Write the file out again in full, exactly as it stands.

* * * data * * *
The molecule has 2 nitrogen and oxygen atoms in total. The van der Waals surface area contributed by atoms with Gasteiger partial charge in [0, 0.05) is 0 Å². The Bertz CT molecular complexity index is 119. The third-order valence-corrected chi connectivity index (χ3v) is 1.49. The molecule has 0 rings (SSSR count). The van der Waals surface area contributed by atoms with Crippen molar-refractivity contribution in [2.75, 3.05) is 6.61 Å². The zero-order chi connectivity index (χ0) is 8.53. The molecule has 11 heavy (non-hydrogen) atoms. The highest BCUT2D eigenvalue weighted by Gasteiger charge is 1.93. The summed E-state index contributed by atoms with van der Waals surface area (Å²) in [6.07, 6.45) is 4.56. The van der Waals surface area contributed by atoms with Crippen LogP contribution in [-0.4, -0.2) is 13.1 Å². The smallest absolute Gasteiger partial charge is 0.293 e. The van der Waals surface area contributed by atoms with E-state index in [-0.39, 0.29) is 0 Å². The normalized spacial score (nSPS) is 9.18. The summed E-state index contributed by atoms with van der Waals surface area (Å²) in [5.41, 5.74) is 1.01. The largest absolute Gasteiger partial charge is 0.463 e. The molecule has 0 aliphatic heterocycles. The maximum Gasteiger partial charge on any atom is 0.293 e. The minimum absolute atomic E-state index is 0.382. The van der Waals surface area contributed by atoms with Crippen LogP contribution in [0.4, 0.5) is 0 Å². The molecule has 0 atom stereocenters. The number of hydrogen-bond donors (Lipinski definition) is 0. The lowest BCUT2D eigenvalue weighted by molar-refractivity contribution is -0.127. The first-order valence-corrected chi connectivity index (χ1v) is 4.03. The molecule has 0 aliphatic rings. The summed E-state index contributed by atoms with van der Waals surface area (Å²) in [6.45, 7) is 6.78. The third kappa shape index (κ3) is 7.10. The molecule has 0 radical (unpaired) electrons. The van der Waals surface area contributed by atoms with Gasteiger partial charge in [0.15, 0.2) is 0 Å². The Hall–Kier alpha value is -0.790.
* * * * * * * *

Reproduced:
The molecule has 2 nitrogen and oxygen atoms in total. The van der Waals surface area contributed by atoms with Gasteiger partial charge in [0, 0.05) is 0 Å². The Bertz CT molecular complexity index is 119. The third-order valence-corrected chi connectivity index (χ3v) is 1.49. The molecule has 0 rings (SSSR count). The van der Waals surface area contributed by atoms with Crippen molar-refractivity contribution in [2.75, 3.05) is 6.61 Å². The zero-order chi connectivity index (χ0) is 8.53. The molecule has 11 heavy (non-hydrogen) atoms. The highest BCUT2D eigenvalue weighted by Gasteiger charge is 1.93. The summed E-state index contributed by atoms with van der Waals surface area (Å²) in [6.07, 6.45) is 4.56. The van der Waals surface area contributed by atoms with Crippen LogP contribution in [-0.4, -0.2) is 13.1 Å². The smallest absolute Gasteiger partial charge is 0.293 e. The van der Waals surface area contributed by atoms with E-state index in [-0.39, 0.29) is 0 Å². The normalized spacial score (nSPS) is 9.18. The summed E-state index contributed by atoms with van der Waals surface area (Å²) in [5.41, 5.74) is 1.01. The largest absolute Gasteiger partial charge is 0.463 e. The molecule has 0 aliphatic heterocycles. The maximum Gasteiger partial charge on any atom is 0.293 e. The minimum absolute atomic E-state index is 0.382. The van der Waals surface area contributed by atoms with Crippen LogP contribution in [0.4, 0.5) is 0 Å². The molecule has 0 atom stereocenters. The number of hydrogen-bond donors (Lipinski definition) is 0. The lowest BCUT2D eigenvalue weighted by molar-refractivity contribution is -0.127. The first-order valence-corrected chi connectivity index (χ1v) is 4.03. The molecule has 0 aliphatic rings. The summed E-state index contributed by atoms with van der Waals surface area (Å²) in [6.45, 7) is 6.78. The third kappa shape index (κ3) is 7.10. The molecule has 0 radical (unpaired) electrons. The van der Waals surface area contributed by atoms with Gasteiger partial charge in [0.15, 0.2) is 0 Å². The Hall–Kier alpha value is -0.790.